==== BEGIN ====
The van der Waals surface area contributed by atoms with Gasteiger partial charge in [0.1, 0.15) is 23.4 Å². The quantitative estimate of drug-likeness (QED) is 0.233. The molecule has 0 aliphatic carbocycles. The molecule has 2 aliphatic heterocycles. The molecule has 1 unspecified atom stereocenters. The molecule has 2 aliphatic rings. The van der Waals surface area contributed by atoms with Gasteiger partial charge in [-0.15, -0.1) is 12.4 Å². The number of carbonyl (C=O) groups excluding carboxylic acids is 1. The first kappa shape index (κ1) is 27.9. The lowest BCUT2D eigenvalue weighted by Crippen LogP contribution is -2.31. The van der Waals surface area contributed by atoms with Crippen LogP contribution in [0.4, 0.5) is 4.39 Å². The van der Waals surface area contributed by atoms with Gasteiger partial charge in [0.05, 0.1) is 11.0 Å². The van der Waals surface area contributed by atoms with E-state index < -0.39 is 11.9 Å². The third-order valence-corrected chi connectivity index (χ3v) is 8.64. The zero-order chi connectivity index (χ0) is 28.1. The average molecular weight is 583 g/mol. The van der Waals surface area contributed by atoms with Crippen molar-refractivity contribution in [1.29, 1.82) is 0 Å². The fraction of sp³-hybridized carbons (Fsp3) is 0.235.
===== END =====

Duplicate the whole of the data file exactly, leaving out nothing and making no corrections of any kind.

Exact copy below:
The van der Waals surface area contributed by atoms with Gasteiger partial charge in [0.1, 0.15) is 23.4 Å². The quantitative estimate of drug-likeness (QED) is 0.233. The molecule has 0 aliphatic carbocycles. The molecule has 2 aliphatic heterocycles. The molecule has 1 unspecified atom stereocenters. The molecule has 2 aliphatic rings. The van der Waals surface area contributed by atoms with Gasteiger partial charge in [-0.15, -0.1) is 12.4 Å². The number of carbonyl (C=O) groups excluding carboxylic acids is 1. The first kappa shape index (κ1) is 27.9. The lowest BCUT2D eigenvalue weighted by Crippen LogP contribution is -2.31. The van der Waals surface area contributed by atoms with Crippen LogP contribution in [0.4, 0.5) is 4.39 Å². The van der Waals surface area contributed by atoms with Gasteiger partial charge in [0.05, 0.1) is 11.0 Å². The van der Waals surface area contributed by atoms with E-state index < -0.39 is 11.9 Å². The third-order valence-corrected chi connectivity index (χ3v) is 8.64. The zero-order chi connectivity index (χ0) is 28.1. The average molecular weight is 583 g/mol. The van der Waals surface area contributed by atoms with Crippen molar-refractivity contribution in [1.29, 1.82) is 0 Å². The fraction of sp³-hybridized carbons (Fsp3) is 0.235.